A MAN that owned a fine Dog, and by a careful selection of its mate had bred a number of animals but a little lower than the angels, fell in love with his washerwoman, married her, and reared a family of dolts.
But I know your speech well beside my own, for a Trojan nurse brought me up at home: she took me from my dear mother and reared me thenceforth when I was a little child.
The Greeks are interesting and extremely important because they reared such a vast number of great individuals.
WITH THE HELP OF FAVOURABLE MEASURES GREAT INDIVIDUALS MIGHT BE REARED WHO WOULD BE BOTH DIFFERENT FROM AND HIGHER THAN THOSE WHO HERETOFORE HAVE OWED THEIR EXISTENCE TO MERE CHANCE.
Thousands of the elders, of what were then called the New States[*], broke up from the enjoyment of their hard-earned indulgences, and were to be seen leading long files of descendants, born and reared in the forests of Ohio and Kentucky, deeper into the land, in quest of that which might be termed, without the aid of poetry, their natural and more congenial atmosphere.
Though the youngest of their number could not much have passed the period, that, in the nicer judgment of the law, is called the age of discretion, he had proved himself so far worthy of his progenitors as to have reared already his aspiring person to the standard height of his race.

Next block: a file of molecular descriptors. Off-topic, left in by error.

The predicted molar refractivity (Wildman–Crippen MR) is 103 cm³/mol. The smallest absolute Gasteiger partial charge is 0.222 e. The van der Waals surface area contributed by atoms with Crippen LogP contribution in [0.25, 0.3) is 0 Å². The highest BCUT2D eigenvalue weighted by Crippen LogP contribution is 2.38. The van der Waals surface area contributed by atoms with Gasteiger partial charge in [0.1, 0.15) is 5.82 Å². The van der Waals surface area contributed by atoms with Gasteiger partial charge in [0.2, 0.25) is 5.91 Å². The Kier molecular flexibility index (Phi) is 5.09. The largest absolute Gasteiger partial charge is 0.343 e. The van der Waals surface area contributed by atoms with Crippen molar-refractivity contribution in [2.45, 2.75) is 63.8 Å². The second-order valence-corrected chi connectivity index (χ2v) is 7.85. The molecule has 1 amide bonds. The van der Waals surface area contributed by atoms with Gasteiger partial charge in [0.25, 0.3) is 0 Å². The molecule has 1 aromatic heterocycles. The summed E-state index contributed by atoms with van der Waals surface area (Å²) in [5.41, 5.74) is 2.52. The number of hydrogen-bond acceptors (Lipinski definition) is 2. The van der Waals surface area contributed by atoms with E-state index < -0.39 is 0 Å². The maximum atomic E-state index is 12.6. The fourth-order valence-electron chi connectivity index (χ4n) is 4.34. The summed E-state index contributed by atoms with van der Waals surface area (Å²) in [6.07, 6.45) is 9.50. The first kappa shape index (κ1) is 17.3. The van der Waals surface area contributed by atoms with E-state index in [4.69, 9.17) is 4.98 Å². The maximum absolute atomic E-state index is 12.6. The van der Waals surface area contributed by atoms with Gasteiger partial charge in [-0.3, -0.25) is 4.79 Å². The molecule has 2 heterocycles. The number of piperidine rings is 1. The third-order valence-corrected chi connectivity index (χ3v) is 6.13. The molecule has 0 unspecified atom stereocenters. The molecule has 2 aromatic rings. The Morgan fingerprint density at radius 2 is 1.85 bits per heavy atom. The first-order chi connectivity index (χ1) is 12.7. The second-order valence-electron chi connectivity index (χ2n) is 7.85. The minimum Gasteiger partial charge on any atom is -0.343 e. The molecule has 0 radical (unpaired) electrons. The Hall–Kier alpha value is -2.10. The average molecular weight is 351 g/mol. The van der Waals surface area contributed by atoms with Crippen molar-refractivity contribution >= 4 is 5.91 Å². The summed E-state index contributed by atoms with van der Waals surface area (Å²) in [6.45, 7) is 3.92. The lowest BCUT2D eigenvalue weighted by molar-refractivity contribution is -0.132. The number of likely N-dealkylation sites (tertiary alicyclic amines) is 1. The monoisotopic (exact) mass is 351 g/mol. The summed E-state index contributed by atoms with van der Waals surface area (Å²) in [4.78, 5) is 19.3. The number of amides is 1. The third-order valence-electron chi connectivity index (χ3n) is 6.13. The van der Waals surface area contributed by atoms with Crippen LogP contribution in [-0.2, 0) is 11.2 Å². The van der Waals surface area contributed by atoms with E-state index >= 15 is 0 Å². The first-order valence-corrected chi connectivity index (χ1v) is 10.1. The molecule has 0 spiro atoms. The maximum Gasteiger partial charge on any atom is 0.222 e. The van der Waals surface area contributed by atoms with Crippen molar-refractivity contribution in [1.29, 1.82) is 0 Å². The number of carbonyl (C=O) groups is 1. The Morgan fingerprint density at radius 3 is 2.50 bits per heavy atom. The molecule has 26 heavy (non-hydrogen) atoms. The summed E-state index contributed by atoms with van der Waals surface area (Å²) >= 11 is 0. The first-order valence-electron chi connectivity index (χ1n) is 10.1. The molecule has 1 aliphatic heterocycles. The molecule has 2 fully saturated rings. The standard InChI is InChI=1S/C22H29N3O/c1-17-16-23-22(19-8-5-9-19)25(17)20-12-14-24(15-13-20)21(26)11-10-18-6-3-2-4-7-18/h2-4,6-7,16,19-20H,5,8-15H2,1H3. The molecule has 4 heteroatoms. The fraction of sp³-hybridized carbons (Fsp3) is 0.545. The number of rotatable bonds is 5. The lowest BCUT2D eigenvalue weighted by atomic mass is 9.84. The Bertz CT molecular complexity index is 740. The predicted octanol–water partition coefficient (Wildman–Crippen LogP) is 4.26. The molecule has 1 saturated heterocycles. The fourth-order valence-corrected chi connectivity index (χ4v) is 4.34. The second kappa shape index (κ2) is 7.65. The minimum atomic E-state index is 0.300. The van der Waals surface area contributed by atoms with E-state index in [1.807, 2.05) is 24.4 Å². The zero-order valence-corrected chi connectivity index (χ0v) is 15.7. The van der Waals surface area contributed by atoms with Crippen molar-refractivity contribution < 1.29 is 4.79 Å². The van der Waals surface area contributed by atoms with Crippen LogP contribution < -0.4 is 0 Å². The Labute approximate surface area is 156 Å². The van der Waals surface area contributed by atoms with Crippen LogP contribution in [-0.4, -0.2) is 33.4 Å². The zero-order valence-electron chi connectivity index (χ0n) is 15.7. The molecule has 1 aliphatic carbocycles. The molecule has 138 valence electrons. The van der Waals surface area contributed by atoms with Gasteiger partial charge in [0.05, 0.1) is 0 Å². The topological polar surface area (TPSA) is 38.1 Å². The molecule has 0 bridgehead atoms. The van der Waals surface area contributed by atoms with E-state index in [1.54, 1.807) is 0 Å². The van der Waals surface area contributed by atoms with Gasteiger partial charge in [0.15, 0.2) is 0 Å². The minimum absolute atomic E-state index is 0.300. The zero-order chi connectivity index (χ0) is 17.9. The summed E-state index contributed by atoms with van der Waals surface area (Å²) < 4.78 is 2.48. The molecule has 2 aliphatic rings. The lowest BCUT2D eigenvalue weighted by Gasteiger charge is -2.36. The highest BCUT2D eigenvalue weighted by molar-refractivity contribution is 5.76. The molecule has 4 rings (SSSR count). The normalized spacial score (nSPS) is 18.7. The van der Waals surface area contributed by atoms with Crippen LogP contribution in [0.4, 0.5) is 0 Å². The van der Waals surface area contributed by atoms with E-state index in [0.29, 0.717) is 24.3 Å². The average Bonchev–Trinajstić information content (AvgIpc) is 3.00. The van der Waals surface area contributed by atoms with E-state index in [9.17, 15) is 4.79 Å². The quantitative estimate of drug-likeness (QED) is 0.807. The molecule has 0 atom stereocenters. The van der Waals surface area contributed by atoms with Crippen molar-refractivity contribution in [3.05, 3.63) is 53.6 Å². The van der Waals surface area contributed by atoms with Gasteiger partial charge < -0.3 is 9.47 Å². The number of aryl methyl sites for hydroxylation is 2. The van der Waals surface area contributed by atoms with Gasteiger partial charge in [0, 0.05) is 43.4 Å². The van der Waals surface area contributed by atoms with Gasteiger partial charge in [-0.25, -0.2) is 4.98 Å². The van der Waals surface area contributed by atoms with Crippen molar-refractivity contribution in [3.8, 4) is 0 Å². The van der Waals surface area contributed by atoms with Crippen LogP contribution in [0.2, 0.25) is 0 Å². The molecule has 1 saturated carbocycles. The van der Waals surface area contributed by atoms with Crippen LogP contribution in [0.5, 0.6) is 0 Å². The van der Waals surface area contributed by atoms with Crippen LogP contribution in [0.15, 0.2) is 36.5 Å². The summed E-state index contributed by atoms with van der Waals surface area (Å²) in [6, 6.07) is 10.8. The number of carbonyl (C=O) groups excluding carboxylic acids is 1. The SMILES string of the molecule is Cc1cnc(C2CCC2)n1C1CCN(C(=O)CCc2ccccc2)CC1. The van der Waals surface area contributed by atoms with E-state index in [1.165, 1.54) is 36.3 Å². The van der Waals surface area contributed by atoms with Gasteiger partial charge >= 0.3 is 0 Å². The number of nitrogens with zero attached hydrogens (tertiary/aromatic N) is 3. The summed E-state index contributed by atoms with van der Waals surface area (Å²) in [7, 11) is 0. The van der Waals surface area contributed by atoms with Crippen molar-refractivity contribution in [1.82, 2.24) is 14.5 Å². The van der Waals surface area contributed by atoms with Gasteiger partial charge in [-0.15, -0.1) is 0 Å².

For instance, if reared by conscientious adoptive mothers, female rats born to unresponsive mothers withstand stress and care for newborns just as effectively as do female rats born to dutiful mothers.
In its new study, Meaney's group first found that virgin females who had been reared by attentive mothers more often licked and groomed pups placed in their presence than did virgin females who had been reared by tongues-off mothers.
Rabbinical organizations, particularly alarmed, warn that such unions threaten the Jewish population's continuity because of the chance that children of interfaith couples will not be reared as Jews.